Mindfulness, Lynne Bousfield
This is an abridged and edited version of a talk given by Lynne Bousfield at a 2006 Vipassana retreat she taught with Steven Smith at the Blue Mountains Insight Meditation Centre.
Tonight I’d like to talk about mindfulness. I’ve previously mentioned that mindfulness has a quality of remembering—the remembering to be in the present moment – and that mindfulness has various components or companions that arise with it. One of those companions is energy or effort, the effort or energy required to remember to bring attention into the present moment and observe what’s being experienced. It’s important to remember that mindfulness doesn’t just happen. It’s not there in every moment of experience. We actually have to arouse mindfulness, to make an effort, but we also have to learn that it is a relaxed effort. It’s not something that we force.
Another companion is focus. Remembering to make the effort to focus attention involves a collectedness or cohesiveness of mind, which are characteristics of concentration. The capacity to hold steady, still, or be in focus. In our practice we develop momentary concentration. We are focusing attention on whatever arises moment to moment.
The ability to directly experience a moment will allow us to see that each moment is actually quite vivid. But if we lose mindfulness, get lost in thought and just start thinking about what we are experiencing, we lose our chance to directly experience – we miss the moment. Because we have a tendency to self-reference everything or to want to identify with everything, to make it about “me”, it can be hard to just simply know the experience as it is, to just simply “see” or “hear” - to simply be present, not miss.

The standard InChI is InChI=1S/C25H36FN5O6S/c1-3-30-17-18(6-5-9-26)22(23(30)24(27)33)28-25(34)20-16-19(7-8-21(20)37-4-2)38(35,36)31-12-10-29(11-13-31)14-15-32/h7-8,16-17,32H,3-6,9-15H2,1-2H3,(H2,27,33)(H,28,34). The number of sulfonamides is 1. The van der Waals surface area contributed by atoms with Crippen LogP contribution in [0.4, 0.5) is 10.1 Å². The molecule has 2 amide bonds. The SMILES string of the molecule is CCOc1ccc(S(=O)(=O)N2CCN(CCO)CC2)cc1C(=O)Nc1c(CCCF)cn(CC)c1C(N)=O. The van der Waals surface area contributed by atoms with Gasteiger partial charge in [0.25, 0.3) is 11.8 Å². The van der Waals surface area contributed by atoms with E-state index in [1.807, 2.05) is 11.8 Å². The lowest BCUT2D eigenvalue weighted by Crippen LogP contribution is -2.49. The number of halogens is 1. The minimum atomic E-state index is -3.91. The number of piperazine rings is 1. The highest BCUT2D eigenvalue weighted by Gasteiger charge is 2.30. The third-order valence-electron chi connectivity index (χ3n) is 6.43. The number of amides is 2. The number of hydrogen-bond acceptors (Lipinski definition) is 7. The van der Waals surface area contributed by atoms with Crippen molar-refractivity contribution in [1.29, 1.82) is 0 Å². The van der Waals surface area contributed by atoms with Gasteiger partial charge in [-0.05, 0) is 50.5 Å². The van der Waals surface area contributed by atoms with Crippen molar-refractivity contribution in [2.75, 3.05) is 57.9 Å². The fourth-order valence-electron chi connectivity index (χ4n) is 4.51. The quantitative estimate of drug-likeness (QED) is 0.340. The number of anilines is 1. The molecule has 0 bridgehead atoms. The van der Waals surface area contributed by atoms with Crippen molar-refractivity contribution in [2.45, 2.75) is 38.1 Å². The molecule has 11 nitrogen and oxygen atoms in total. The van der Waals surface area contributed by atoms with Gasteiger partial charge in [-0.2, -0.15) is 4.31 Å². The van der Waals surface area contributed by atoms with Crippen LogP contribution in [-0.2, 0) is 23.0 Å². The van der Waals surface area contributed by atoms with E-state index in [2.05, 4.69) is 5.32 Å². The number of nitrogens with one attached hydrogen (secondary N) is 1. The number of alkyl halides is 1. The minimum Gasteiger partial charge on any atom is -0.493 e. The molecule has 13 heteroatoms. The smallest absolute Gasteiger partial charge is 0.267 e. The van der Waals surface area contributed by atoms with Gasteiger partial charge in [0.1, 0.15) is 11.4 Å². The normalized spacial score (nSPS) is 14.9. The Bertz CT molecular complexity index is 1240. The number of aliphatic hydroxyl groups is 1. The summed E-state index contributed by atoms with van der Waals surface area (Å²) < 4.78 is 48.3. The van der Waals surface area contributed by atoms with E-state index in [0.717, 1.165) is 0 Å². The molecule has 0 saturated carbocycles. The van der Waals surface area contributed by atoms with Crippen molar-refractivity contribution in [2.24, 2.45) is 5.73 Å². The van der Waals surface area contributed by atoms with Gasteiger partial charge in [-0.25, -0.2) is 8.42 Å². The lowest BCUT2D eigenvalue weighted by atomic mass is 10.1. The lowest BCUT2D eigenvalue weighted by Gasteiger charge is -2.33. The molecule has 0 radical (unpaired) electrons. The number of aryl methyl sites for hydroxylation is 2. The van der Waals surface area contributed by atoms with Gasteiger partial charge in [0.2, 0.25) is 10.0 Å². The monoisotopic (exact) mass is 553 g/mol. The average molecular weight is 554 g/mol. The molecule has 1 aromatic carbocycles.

When we miss being mindful, our thinking can easily reflect our conditioning and quickly bring in judgment. As soon as we are judging we lose mindfulness because mindfulness has a non-judgmental quality. When mindfulness is present it allows us to see experience from all perspectives and keep us in a balanced place. This is one reason it is a vivid experience. We understand that one perspective is not any ‘better’ than another – we can have a balanced, thorough view. Commonly in meditation practice, when things are difficult or unpleasant, we begin to judge and forget to be mindful. We lose our balance. We don’t understand that it’s just one perspective. Usually when things are difficult we just want to be rid of them. While it can take a considerable amount of courage to mindfully meet certain feelings, there are times in our practice, as there are in our lives, when we have to feel the intensity, feel the heat. There is an expression ‘to burn in the crucible of strong passion’. At those times it’s not that our practice is bad, it’s just that strong unpleasant feeling is what is arising in practice. Mindfulness helps us to recognise that the effort that we make in that moment is the effort to see clearly, the effort to focus on the behaviour of the phenomenon we are observing. The effort is not to judge or to get rid of something.